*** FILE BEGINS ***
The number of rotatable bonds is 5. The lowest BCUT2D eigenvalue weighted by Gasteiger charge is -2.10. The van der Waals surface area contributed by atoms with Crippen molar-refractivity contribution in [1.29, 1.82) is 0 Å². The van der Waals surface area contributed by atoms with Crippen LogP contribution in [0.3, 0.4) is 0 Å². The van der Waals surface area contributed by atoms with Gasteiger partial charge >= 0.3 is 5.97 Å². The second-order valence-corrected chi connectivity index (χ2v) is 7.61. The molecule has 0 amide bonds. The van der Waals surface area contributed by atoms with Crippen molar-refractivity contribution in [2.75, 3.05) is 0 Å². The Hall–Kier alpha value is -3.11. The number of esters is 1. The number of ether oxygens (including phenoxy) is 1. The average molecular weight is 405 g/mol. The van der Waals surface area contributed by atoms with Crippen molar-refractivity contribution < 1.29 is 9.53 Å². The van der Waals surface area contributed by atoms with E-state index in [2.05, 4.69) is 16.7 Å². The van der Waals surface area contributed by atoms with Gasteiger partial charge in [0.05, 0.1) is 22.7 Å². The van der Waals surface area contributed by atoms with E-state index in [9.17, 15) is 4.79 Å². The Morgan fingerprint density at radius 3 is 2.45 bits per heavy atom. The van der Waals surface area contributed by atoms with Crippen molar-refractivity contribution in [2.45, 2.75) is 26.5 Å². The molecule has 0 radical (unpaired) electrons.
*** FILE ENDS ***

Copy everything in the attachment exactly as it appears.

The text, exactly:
The number of rotatable bonds is 5. The lowest BCUT2D eigenvalue weighted by Gasteiger charge is -2.10. The van der Waals surface area contributed by atoms with Crippen molar-refractivity contribution in [1.29, 1.82) is 0 Å². The van der Waals surface area contributed by atoms with Crippen LogP contribution in [0.3, 0.4) is 0 Å². The van der Waals surface area contributed by atoms with Gasteiger partial charge >= 0.3 is 5.97 Å². The second-order valence-corrected chi connectivity index (χ2v) is 7.61. The molecule has 0 amide bonds. The van der Waals surface area contributed by atoms with Crippen molar-refractivity contribution in [2.75, 3.05) is 0 Å². The Hall–Kier alpha value is -3.11. The number of esters is 1. The number of ether oxygens (including phenoxy) is 1. The average molecular weight is 405 g/mol. The van der Waals surface area contributed by atoms with Crippen molar-refractivity contribution < 1.29 is 9.53 Å². The van der Waals surface area contributed by atoms with E-state index in [2.05, 4.69) is 16.7 Å². The van der Waals surface area contributed by atoms with Gasteiger partial charge in [0.05, 0.1) is 22.7 Å². The van der Waals surface area contributed by atoms with E-state index in [9.17, 15) is 4.79 Å². The Morgan fingerprint density at radius 3 is 2.45 bits per heavy atom. The van der Waals surface area contributed by atoms with Crippen molar-refractivity contribution in [2.45, 2.75) is 26.5 Å². The molecule has 0 radical (unpaired) electrons.